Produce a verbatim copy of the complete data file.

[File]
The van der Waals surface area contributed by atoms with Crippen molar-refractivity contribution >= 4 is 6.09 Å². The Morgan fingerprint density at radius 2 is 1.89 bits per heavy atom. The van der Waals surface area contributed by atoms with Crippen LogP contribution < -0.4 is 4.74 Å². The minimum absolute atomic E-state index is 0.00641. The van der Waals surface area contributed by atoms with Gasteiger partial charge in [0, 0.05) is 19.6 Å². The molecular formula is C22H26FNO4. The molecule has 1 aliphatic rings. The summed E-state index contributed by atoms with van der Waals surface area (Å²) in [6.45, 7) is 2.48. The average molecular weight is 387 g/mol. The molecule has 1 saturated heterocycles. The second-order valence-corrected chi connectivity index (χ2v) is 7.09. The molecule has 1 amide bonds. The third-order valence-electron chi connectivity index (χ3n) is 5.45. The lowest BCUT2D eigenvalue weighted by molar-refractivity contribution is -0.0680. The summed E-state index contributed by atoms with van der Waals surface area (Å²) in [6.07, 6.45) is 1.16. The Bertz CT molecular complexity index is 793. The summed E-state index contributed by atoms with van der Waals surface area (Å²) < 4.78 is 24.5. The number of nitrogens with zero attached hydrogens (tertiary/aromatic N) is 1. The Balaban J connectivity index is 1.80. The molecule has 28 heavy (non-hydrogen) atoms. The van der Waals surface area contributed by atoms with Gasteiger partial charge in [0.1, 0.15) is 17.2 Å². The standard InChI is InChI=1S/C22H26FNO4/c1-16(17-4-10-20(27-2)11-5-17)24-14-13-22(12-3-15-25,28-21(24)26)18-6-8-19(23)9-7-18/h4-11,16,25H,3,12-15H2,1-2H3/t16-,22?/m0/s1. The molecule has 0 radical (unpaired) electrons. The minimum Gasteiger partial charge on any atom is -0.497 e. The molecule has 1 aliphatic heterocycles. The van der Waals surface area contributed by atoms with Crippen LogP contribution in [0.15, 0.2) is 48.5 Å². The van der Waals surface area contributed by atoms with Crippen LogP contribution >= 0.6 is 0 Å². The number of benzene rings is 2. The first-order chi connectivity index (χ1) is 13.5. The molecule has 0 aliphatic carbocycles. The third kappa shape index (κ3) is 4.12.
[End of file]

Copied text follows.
The van der Waals surface area contributed by atoms with Crippen molar-refractivity contribution >= 4 is 6.09 Å². The Morgan fingerprint density at radius 2 is 1.89 bits per heavy atom. The van der Waals surface area contributed by atoms with Crippen LogP contribution < -0.4 is 4.74 Å². The minimum absolute atomic E-state index is 0.00641. The van der Waals surface area contributed by atoms with Gasteiger partial charge in [0, 0.05) is 19.6 Å². The molecular formula is C22H26FNO4. The molecule has 1 aliphatic rings. The summed E-state index contributed by atoms with van der Waals surface area (Å²) in [6.45, 7) is 2.48. The average molecular weight is 387 g/mol. The molecule has 1 saturated heterocycles. The second-order valence-corrected chi connectivity index (χ2v) is 7.09. The molecule has 1 amide bonds. The third-order valence-electron chi connectivity index (χ3n) is 5.45. The lowest BCUT2D eigenvalue weighted by molar-refractivity contribution is -0.0680. The summed E-state index contributed by atoms with van der Waals surface area (Å²) in [6.07, 6.45) is 1.16. The Bertz CT molecular complexity index is 793. The summed E-state index contributed by atoms with van der Waals surface area (Å²) < 4.78 is 24.5. The number of nitrogens with zero attached hydrogens (tertiary/aromatic N) is 1. The Balaban J connectivity index is 1.80. The molecule has 28 heavy (non-hydrogen) atoms. The van der Waals surface area contributed by atoms with Gasteiger partial charge in [0.1, 0.15) is 17.2 Å². The standard InChI is InChI=1S/C22H26FNO4/c1-16(17-4-10-20(27-2)11-5-17)24-14-13-22(12-3-15-25,28-21(24)26)18-6-8-19(23)9-7-18/h4-11,16,25H,3,12-15H2,1-2H3/t16-,22?/m0/s1. The molecule has 0 radical (unpaired) electrons. The minimum Gasteiger partial charge on any atom is -0.497 e. The molecule has 1 aliphatic heterocycles. The van der Waals surface area contributed by atoms with Crippen LogP contribution in [0.15, 0.2) is 48.5 Å². The van der Waals surface area contributed by atoms with Crippen LogP contribution >= 0.6 is 0 Å². The number of benzene rings is 2. The first-order chi connectivity index (χ1) is 13.5. The molecule has 0 aliphatic carbocycles. The third kappa shape index (κ3) is 4.12.